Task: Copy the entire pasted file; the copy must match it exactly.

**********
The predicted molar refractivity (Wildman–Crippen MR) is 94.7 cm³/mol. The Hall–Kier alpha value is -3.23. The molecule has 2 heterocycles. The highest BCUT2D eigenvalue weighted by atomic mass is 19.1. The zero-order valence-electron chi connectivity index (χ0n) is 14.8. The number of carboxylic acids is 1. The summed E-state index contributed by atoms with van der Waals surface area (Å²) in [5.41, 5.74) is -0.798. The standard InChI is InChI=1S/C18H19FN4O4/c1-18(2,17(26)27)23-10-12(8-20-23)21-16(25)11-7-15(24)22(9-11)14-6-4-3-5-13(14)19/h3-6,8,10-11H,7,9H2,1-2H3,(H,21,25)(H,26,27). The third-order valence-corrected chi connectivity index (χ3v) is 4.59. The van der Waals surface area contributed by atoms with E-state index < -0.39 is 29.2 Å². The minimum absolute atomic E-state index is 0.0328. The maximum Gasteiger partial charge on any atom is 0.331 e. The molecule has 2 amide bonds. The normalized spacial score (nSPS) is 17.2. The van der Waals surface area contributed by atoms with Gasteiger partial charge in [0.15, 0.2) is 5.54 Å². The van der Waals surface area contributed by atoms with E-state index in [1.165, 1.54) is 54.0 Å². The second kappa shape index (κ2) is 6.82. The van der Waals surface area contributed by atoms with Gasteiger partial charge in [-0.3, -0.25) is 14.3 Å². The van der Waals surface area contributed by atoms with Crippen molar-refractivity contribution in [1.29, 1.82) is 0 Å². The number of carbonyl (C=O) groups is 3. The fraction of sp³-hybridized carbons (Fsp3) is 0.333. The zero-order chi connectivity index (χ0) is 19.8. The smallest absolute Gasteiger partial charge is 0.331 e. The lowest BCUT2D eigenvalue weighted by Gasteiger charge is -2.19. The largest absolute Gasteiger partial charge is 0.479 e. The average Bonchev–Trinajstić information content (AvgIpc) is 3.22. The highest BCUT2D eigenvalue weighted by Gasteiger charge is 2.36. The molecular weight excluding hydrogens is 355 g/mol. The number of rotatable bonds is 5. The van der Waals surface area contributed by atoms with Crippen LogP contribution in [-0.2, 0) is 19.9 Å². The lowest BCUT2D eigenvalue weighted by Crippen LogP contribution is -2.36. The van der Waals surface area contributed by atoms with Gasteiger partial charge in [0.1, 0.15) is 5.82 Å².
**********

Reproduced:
The predicted molar refractivity (Wildman–Crippen MR) is 94.7 cm³/mol. The Hall–Kier alpha value is -3.23. The molecule has 2 heterocycles. The highest BCUT2D eigenvalue weighted by atomic mass is 19.1. The zero-order valence-electron chi connectivity index (χ0n) is 14.8. The number of carboxylic acids is 1. The summed E-state index contributed by atoms with van der Waals surface area (Å²) in [5.41, 5.74) is -0.798. The standard InChI is InChI=1S/C18H19FN4O4/c1-18(2,17(26)27)23-10-12(8-20-23)21-16(25)11-7-15(24)22(9-11)14-6-4-3-5-13(14)19/h3-6,8,10-11H,7,9H2,1-2H3,(H,21,25)(H,26,27). The third-order valence-corrected chi connectivity index (χ3v) is 4.59. The van der Waals surface area contributed by atoms with E-state index < -0.39 is 29.2 Å². The minimum absolute atomic E-state index is 0.0328. The maximum Gasteiger partial charge on any atom is 0.331 e. The molecule has 2 amide bonds. The normalized spacial score (nSPS) is 17.2. The van der Waals surface area contributed by atoms with Gasteiger partial charge in [0.15, 0.2) is 5.54 Å². The van der Waals surface area contributed by atoms with E-state index in [1.165, 1.54) is 54.0 Å². The second kappa shape index (κ2) is 6.82. The van der Waals surface area contributed by atoms with Gasteiger partial charge in [-0.3, -0.25) is 14.3 Å². The van der Waals surface area contributed by atoms with Crippen molar-refractivity contribution in [1.29, 1.82) is 0 Å². The number of carbonyl (C=O) groups is 3. The fraction of sp³-hybridized carbons (Fsp3) is 0.333. The zero-order chi connectivity index (χ0) is 19.8. The smallest absolute Gasteiger partial charge is 0.331 e. The lowest BCUT2D eigenvalue weighted by Gasteiger charge is -2.19. The largest absolute Gasteiger partial charge is 0.479 e. The average Bonchev–Trinajstić information content (AvgIpc) is 3.22. The highest BCUT2D eigenvalue weighted by Gasteiger charge is 2.36. The molecular weight excluding hydrogens is 355 g/mol. The number of rotatable bonds is 5. The van der Waals surface area contributed by atoms with Crippen LogP contribution in [-0.2, 0) is 19.9 Å². The lowest BCUT2D eigenvalue weighted by Crippen LogP contribution is -2.36. The van der Waals surface area contributed by atoms with Gasteiger partial charge in [0.1, 0.15) is 5.82 Å².